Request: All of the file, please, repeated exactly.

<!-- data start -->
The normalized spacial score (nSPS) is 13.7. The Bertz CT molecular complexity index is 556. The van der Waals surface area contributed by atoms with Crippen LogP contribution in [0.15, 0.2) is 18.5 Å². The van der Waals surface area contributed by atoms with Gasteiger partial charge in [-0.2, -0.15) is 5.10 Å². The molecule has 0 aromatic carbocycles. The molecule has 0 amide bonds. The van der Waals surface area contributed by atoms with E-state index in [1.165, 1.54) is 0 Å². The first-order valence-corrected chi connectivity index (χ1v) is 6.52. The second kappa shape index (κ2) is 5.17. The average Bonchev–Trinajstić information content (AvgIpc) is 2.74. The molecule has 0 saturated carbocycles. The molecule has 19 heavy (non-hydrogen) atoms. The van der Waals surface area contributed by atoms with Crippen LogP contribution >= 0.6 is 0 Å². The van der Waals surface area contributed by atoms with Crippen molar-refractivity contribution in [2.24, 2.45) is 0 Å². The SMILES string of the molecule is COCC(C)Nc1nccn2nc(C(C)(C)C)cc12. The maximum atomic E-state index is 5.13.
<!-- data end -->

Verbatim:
The normalized spacial score (nSPS) is 13.7. The Bertz CT molecular complexity index is 556. The van der Waals surface area contributed by atoms with Crippen LogP contribution in [0.15, 0.2) is 18.5 Å². The van der Waals surface area contributed by atoms with Gasteiger partial charge in [-0.2, -0.15) is 5.10 Å². The molecule has 0 aromatic carbocycles. The molecule has 0 amide bonds. The van der Waals surface area contributed by atoms with E-state index in [1.165, 1.54) is 0 Å². The first-order valence-corrected chi connectivity index (χ1v) is 6.52. The second kappa shape index (κ2) is 5.17. The average Bonchev–Trinajstić information content (AvgIpc) is 2.74. The molecule has 0 saturated carbocycles. The molecule has 19 heavy (non-hydrogen) atoms. The van der Waals surface area contributed by atoms with Crippen LogP contribution >= 0.6 is 0 Å². The van der Waals surface area contributed by atoms with Crippen molar-refractivity contribution in [2.24, 2.45) is 0 Å². The SMILES string of the molecule is COCC(C)Nc1nccn2nc(C(C)(C)C)cc12. The maximum atomic E-state index is 5.13.